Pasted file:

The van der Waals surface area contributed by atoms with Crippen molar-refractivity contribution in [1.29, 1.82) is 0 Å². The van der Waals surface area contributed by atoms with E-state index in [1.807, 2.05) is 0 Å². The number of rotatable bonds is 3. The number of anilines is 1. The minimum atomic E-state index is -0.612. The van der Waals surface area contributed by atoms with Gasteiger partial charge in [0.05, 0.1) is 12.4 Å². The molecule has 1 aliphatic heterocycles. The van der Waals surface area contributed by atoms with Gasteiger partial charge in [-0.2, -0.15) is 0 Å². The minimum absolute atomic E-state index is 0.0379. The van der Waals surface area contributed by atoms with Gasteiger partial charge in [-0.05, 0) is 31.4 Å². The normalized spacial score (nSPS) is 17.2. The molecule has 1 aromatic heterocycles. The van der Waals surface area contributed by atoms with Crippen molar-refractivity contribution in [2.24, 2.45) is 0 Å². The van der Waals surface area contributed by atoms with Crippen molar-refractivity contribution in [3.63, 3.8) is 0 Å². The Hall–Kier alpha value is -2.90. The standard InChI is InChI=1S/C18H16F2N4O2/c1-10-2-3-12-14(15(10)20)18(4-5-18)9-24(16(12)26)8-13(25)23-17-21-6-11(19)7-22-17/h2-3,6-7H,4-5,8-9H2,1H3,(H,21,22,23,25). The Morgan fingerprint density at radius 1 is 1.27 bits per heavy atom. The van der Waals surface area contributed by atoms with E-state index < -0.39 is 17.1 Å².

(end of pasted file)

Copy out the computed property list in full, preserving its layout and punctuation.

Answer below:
The van der Waals surface area contributed by atoms with Crippen molar-refractivity contribution in [1.29, 1.82) is 0 Å². The van der Waals surface area contributed by atoms with E-state index in [1.807, 2.05) is 0 Å². The number of rotatable bonds is 3. The number of anilines is 1. The minimum atomic E-state index is -0.612. The van der Waals surface area contributed by atoms with Gasteiger partial charge in [0.05, 0.1) is 12.4 Å². The molecule has 1 aliphatic heterocycles. The van der Waals surface area contributed by atoms with Gasteiger partial charge in [-0.2, -0.15) is 0 Å². The minimum absolute atomic E-state index is 0.0379. The van der Waals surface area contributed by atoms with Gasteiger partial charge in [-0.05, 0) is 31.4 Å². The normalized spacial score (nSPS) is 17.2. The molecule has 1 aromatic heterocycles. The van der Waals surface area contributed by atoms with Crippen molar-refractivity contribution in [2.24, 2.45) is 0 Å². The van der Waals surface area contributed by atoms with Crippen molar-refractivity contribution in [3.63, 3.8) is 0 Å². The Hall–Kier alpha value is -2.90. The standard InChI is InChI=1S/C18H16F2N4O2/c1-10-2-3-12-14(15(10)20)18(4-5-18)9-24(16(12)26)8-13(25)23-17-21-6-11(19)7-22-17/h2-3,6-7H,4-5,8-9H2,1H3,(H,21,22,23,25). The Morgan fingerprint density at radius 1 is 1.27 bits per heavy atom. The van der Waals surface area contributed by atoms with E-state index < -0.39 is 17.1 Å².